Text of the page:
We can see that the Automation Account was created:
Next, we need to enable the managed identity. We do this using the
Set-AzAutomationAccount cmdlet with the
#Enable system Identity $AssignId = Set-AzAutomationAccount -ResourceGroupName $resourceGroupName -Name $AzAutomationAcctName -AssignSystemIdentity $AssignId
Set-AzAutomationAccount returns the updated object. We can see that the
Identity property has been populated with a new object of type ` Microsoft.Azure.Management.Automation.Models.Identity
. If we return the Identity
property of the resource, we can see that the object ID for the managed identity is stored as $AssignId.identity.PrincipalId`.
Next, we create our role assignment. We need to pass in the
PrincipalId of the Managed Identity for the
ObjectId parameter and the subscription ID for our subscription as part of the
$AutIdentityId = $AssignId.identity.PrincipalId $SubId = "93b5e2d1-1c25-4902-a322-6a7ea61265c6" #Assign Role assignment and grant GET permissions to get keys from Azure Key Vault New-AzRoleAssignment -ObjectId $AutIdentityId -Scope "/subscriptions/$subId" -RoleDefinitionName "Contributor"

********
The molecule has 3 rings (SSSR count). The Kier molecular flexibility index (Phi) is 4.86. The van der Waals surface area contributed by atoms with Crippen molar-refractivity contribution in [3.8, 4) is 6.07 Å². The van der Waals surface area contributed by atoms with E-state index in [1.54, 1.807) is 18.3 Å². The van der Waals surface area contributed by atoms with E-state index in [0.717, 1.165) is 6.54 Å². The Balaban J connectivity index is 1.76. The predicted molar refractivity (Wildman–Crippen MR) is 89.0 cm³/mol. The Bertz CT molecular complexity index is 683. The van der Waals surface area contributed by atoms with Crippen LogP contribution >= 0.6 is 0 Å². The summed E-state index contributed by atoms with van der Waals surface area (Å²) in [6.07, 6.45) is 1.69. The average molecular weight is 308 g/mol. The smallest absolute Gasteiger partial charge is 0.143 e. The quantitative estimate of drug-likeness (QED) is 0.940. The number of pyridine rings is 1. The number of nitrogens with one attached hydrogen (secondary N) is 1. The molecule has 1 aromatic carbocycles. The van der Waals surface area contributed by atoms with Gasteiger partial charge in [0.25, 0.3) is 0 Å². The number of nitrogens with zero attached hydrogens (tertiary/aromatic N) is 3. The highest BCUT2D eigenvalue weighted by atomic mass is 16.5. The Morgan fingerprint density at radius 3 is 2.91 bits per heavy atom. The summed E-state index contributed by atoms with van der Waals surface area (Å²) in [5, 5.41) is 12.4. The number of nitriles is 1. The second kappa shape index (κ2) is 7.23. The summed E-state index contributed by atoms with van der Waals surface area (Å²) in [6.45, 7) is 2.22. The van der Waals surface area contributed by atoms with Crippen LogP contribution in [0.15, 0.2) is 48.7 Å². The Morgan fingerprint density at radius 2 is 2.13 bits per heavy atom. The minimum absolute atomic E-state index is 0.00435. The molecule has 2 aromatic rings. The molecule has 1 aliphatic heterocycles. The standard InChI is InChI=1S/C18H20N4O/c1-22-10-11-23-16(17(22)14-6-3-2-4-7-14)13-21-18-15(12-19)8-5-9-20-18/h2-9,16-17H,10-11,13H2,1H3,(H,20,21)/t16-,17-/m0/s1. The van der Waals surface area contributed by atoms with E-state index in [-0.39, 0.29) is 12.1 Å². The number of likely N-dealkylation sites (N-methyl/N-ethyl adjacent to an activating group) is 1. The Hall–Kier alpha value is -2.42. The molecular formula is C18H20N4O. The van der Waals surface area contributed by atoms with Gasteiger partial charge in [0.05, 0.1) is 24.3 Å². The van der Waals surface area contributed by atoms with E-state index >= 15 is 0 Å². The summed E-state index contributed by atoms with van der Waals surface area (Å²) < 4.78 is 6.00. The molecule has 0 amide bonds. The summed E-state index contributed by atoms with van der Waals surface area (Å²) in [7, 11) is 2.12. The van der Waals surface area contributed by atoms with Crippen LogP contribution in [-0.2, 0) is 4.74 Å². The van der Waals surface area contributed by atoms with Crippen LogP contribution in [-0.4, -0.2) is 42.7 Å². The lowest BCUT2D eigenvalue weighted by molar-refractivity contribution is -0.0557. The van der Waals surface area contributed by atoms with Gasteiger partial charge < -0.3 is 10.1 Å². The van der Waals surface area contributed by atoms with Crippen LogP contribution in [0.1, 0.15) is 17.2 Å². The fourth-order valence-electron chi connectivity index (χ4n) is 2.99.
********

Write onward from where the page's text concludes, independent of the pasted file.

The resulting output of the
New-AzRoleAssignment cmdlet shows that the role was assigned contributor access to the subscription.
Finally, we need to assign an access policy to be able to retrieve keys from Azure Key Vault. Because we will primarily use our managed identity for automation workloads, it only needs to be able to return keys and secrets. We will assign
GET permissions for both secrets and keys.
Set-AzKeyVaultAccessPolicy -VaultName $AzKeyVaultName -ObjectId $AutIdentityId -PermissionsToKeys GET -PermissionsToSecrets GET
But will it work?
We are ready to test out Automation Account by running a simple runbook. I will cover runbooks more in depth in a later post, but we do want to make sure that we can use our managed identity to return a key from Azure Key Vault. Access your Automation Account by opening your resource group and clicking on the Automation Account in the list of resources.
Click on “Runbooks” under Process Automation.